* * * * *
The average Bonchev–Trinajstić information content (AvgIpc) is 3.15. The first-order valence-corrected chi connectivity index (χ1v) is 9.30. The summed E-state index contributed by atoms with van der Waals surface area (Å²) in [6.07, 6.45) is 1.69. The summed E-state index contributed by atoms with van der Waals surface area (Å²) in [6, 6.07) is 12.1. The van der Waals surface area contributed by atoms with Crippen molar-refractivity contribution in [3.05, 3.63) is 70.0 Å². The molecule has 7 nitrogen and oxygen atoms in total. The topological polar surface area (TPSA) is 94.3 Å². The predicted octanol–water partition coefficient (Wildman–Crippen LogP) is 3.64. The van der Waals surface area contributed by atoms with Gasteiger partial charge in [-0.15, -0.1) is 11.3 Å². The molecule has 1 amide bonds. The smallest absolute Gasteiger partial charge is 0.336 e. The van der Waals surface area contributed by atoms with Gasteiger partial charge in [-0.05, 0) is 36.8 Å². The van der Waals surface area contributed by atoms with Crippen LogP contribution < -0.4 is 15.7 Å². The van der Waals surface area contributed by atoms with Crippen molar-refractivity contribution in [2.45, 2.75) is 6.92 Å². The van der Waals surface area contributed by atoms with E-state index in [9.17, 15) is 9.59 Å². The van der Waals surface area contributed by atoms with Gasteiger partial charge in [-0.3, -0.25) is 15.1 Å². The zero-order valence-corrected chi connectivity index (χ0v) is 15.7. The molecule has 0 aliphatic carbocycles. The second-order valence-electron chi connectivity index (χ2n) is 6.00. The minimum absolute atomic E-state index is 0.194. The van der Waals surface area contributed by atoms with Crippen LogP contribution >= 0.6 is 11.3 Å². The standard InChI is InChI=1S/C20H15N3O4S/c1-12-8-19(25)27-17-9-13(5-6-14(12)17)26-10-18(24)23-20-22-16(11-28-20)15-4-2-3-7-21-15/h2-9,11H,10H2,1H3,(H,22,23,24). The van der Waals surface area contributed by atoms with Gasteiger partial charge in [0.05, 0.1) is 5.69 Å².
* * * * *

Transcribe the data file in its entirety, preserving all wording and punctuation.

The average Bonchev–Trinajstić information content (AvgIpc) is 3.15. The first-order valence-corrected chi connectivity index (χ1v) is 9.30. The summed E-state index contributed by atoms with van der Waals surface area (Å²) in [6.07, 6.45) is 1.69. The summed E-state index contributed by atoms with van der Waals surface area (Å²) in [6, 6.07) is 12.1. The van der Waals surface area contributed by atoms with Crippen molar-refractivity contribution in [3.05, 3.63) is 70.0 Å². The molecule has 7 nitrogen and oxygen atoms in total. The topological polar surface area (TPSA) is 94.3 Å². The predicted octanol–water partition coefficient (Wildman–Crippen LogP) is 3.64. The van der Waals surface area contributed by atoms with Gasteiger partial charge in [-0.15, -0.1) is 11.3 Å². The molecule has 1 amide bonds. The smallest absolute Gasteiger partial charge is 0.336 e. The van der Waals surface area contributed by atoms with Gasteiger partial charge in [-0.05, 0) is 36.8 Å². The van der Waals surface area contributed by atoms with Crippen LogP contribution < -0.4 is 15.7 Å². The van der Waals surface area contributed by atoms with Crippen molar-refractivity contribution in [2.45, 2.75) is 6.92 Å². The van der Waals surface area contributed by atoms with E-state index in [9.17, 15) is 9.59 Å². The van der Waals surface area contributed by atoms with Gasteiger partial charge in [-0.3, -0.25) is 15.1 Å². The zero-order valence-corrected chi connectivity index (χ0v) is 15.7. The molecule has 0 aliphatic carbocycles. The second-order valence-electron chi connectivity index (χ2n) is 6.00. The minimum absolute atomic E-state index is 0.194. The van der Waals surface area contributed by atoms with Crippen LogP contribution >= 0.6 is 11.3 Å². The standard InChI is InChI=1S/C20H15N3O4S/c1-12-8-19(25)27-17-9-13(5-6-14(12)17)26-10-18(24)23-20-22-16(11-28-20)15-4-2-3-7-21-15/h2-9,11H,10H2,1H3,(H,22,23,24). The van der Waals surface area contributed by atoms with Gasteiger partial charge in [0.05, 0.1) is 5.69 Å².